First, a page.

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Legal Guide


In contrast to the situation prevailing on Canada’s west coast, the areas offshore of the provinces of Newfoundland and Nova Scotia have seen significant exploration and production activities. In 1992, Nova Scotia’s first offshore project, Cohasset-Panuke, commenced oil production which continued until the reservoir was depleted in 1999. The facilities have been de-commissioned with environmental follow-up ongoing. Natural gas was found in deeper reservoirs offshore Nova Scotia and production from the Deep Panuke Offshore Gas Development Project began in November 2011. The Deep Panuke project started producing gas in 2013 and is estimated to be capable of producing 25.1 billion m3 of natural gas over a lifesspan of 13 years.[http://www.cnsopb.ns.ca/offshore-activity/offshore-projects/deep-panuke]. The nearby Sable Offshore Energy Project continues to provide natural gas to Nova Scotia and the northeastern United States through the Maritimes & Northeast Pipeline. In 2014, BP began a 3D Wide Azimuth seismic survey in exploration blocks off the coast of NOva Scotia [http://www.cnsopb.ns.ca/offshore-activity/offshore-projects/bp-seismic-program]. In 2014, Shell is also conducting a seabed survey over prospective areas, which will include the taking of core samples [http://www.cnsopb.ns.ca/offshore-activity/offshore-projects/shell-seabed-survey].
Newfoundland has also seen increased production activity in its offshore region. The Hibernia Project began operating in 1997 and currently reaches production volumes of 220,000 barrels per day of oil from its large gravity based concrete production facility.[http://www.hibernia.ca/] The Terra Nova Project, which began in 2002, and the White Rose Project, which began in 2005, each utilize large floating production storage and offloading facilities. The satellite expansions to the White Rose Project, including the North Amethyst, West White Rose and the South White Rose extension, have also contributed to growth in offshore oil production in the east coast. Future development includes the Hebron Field. Discovered in 1981, the oil field located north of the Terra Nova Field is estimated to have 660 - 1055 million barrels of recoverable resources and is scheduled to begin production in 2017.[http://www.neb-one.gc.ca/clf-nsi/rnrgynfmtn/nrgyrprt/nrgyftr/2011/nrgsppldmndprjctn2035-eng.pdf and http://www.hebronproject.com/]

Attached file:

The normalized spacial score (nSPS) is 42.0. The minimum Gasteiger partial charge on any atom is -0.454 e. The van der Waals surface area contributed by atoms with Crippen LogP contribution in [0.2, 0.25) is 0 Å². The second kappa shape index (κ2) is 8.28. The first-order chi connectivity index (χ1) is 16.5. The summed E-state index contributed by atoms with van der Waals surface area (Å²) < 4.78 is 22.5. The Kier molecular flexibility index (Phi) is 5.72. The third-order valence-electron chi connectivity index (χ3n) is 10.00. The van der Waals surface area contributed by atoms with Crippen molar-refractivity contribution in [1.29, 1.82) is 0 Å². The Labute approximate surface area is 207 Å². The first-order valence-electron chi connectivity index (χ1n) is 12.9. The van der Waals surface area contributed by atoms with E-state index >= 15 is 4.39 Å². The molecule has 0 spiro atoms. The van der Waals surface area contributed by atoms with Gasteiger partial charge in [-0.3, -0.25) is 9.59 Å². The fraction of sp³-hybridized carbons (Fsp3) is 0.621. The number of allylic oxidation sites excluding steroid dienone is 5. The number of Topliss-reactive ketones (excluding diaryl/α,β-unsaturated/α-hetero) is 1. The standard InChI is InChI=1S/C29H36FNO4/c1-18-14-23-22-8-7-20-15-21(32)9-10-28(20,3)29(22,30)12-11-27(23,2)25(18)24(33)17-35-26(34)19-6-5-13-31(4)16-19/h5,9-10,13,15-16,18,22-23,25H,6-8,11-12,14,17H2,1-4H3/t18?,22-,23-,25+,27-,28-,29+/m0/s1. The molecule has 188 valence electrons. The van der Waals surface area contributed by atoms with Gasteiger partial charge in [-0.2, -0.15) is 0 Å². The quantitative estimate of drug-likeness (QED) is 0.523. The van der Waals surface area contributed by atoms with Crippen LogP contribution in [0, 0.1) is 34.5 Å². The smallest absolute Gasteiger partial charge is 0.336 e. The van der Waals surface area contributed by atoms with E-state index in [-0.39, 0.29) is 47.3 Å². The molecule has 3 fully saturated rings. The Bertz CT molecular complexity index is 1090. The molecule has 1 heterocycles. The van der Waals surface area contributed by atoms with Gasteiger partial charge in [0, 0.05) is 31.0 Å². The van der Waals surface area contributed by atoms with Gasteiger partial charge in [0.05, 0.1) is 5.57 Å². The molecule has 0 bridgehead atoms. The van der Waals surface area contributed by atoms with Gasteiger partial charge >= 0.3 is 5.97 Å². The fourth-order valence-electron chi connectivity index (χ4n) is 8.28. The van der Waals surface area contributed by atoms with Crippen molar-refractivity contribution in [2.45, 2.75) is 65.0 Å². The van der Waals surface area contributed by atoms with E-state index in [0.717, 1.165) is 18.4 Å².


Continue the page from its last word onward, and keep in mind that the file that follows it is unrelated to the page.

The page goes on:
Discovered in 1981, the oil field located north of the Terra Nova Field is estimated to have 660 - 1055 million barrels of recoverable resources and is scheduled to begin production in 2017.[http://www.neb-one.gc.ca/clf-nsi/rnrgynfmtn/nrgyrprt/nrgyftr/2013/nrgftr2013-eng.pdf and http://www.hebronproject.com/]. Statoil announced a significant discovery in 2013 with its Bay du Nord exploration well, which has the potential to produce between 300 and 600 million barrels of oil11. Bay du Nord represents Statoil’s third major discovery in the Flemish Pass Basin, along with Mizzen, which has an estimated 100 to 200 million barrels of oil recoverable, and Harpoon, which is still under evaluation. [http://www.statoil.com/en/NewsAndMedia/News/2013/Pages/26Sep_exploration.aspx]